With blackest moss the flower plots Were thickly crusted, one and all; The rusted nails fell from the knots That held the pear to the gable wall. The broken sheds looked sad and strange: Unlifted was the clinking latch; Weeded and worn the ancient thatch Upon the lonely moated grange.She only said, "My life is dreary, He cometh not," she said; She said, "I am aweary, aweary, I would that I were dead!' .
Yet fill my glass: give me one kiss: My own sweet Alice, we must die. There's somewhat in this world amiss Shall be unriddled by and by. There's somewhat flows to us in life, But more is taken quite away. Pray, Alice, pray, my darling wife, That we may die the self-same day. .
Have I not found a happy earth? I least should breathe a thought of pain. Would God renew me from my birth I'd almost live my life again. So sweet it seems with thee to walk, And once again to woo thee mine — It seems in after-dinner talk Across the walnuts and the wine — .
mother Ida, many-fountain'd Ida, Dear mother Ida, harken ere I die. For now the noonday quiet holds the hill: The grasshopper is silent in the grass: The lizard, with his shadow on the stone, Rests like a shadow, and the winds are dead. The purple flower droops: the golden bee Is lily-cradled: I alone awake. My eyes are full of tears, my heart of love, My heart is breaking, and my eyes are dim, And I am all aweary of my life. .
Self-reverence, self-knowledge, self-control, These three alone lead life to sovereign power. Yet not for power (power of herself Would come uncall'd for) but to live by law,Acting the law we live by without fear; And, because right is right, to follow right Were wisdom in the scorn of consequence. .
You must wake and call me early, call me early, mother dear; Tomorrow 'ill be the happiest time of all the glad New-year; Of all the glad New-year, mother, the maddest merriest day, For I'm to be Queen o' the May, mother, I'm to be Queen o' the May. .
The great brand Made lightnings in the splendour of the moon, And flashing round and round, and whirl'd in an arch, Shot like a streamer of the northern morn, Seen where the moving isles of winter shock By night, with noises of the northern sea.So flash'd and fell the brand Excalibur. .
Of love that never found his earthly close, What sequel? Streaming eyes and breaking hearts? Or all the same as if he had not been? Not so. Shall Error in the round of time Still father Truth? O shall the braggart shout For some blind glimpse of freedom work itself Thro' madness, hated by the wise, to law System and empire? Sin itself be found The cloudy porch oft opening on the Sun? And only he, this wonder, dead, become Mere highway dust? or year by year alone Sit brooding in the ruins of a life, Nightmare of youth, the spectre of himself! If this were thus, if this, indeed, were all, Better the narrow brain, the stony heart, The staring eye glazed o'er with sapless days, The long mechanic pacings to and fro, The set gray life, and apathetic end.But am I not the nobler thro' thy love? O three times less unworthy! likewise thou Art more thro' Love, and greater than thy years. .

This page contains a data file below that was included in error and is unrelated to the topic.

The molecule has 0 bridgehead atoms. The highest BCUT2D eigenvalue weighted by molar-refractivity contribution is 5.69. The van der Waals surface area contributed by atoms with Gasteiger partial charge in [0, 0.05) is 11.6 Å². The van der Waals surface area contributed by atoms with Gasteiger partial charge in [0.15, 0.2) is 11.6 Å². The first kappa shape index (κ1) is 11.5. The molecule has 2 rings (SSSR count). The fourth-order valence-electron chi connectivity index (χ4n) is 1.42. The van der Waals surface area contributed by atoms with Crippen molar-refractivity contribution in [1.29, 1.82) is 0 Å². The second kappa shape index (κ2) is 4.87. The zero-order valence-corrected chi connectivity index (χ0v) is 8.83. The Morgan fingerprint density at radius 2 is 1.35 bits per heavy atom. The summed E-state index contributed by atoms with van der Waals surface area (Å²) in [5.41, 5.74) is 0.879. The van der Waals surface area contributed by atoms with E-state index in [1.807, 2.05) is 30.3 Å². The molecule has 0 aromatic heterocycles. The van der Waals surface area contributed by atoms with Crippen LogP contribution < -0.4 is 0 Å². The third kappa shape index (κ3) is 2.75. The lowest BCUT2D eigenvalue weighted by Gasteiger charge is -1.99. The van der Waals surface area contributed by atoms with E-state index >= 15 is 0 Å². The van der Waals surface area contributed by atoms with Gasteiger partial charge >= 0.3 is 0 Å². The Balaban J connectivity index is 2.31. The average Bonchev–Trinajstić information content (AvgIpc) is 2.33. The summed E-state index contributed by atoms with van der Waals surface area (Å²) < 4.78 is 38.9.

The slow sweet hours that bring us all things good, The slow sad hours that bring us all things ill, And all good things from evil, brought the night In which we sat together and alone, And to the want, that hollow'd all the heart, Gave utterance by the yearning of an eye, That burn'd upon its object thro' such tears As flow but once a life. The trance gave way To those caresses, when a hundred times In that last kiss, which never was the last, Farewell, like endless welcome, lived and died. .
I grow in worth, and wit, and sense, Unboding critic-pen, Or that eternal want of pence, Which vexes public men, Who hold their hands to all, and cry For that which all deny them — Who sweep the crossings, wet or dry, And all the world go by them. .
As shines the moon in clouded skies, She in her poor attire was seen; One praised her ankles, one her eyes, One her dark hair and lovesome mien. So sweet a face, such angel grace, In all that land had never been. Cophetua sware a royal oath: "This beggar maid shall be my queen!" .
Then some one spake: "Behold! it was a crime Of sense avenged by sense that wore with time." Another said: "The crime of sense became The crime of malice, and is equal blame." And one: "He had not wholly quench'd his power; A little grain of conscience made him sour." At last I heard a voice upon the slope Cry to the summit, "Is there any hope?" To which an answer peal'd from that high land, But in a tongue no man could understand; And on the glimmering limit far withdrawn God made Himself an awful rose of dawn. .
Come not, when I am dead, To drop thy foolish tears upon my grave, To trample round my fallen head, And vex the unhappy dust thou wouldst not save. There let the wind sweep and the plover cry; But thou, go by. Child, if it were thine error or thy crime I care no longer, being all unblest: Wed whom thou wilt, but I am sick of Time, And I desire to rest. Pass on, weak heart, and leave me where I lie: Go by, go by. .
We love not this French God, the child of hell, Wild War, who breaks the converse of the wise; But though we love kind Peace so well,We dare not even by silence sanction lies. It might be safe our censures to withdraw, And yet, my Lords, not well; there is a higher law. .
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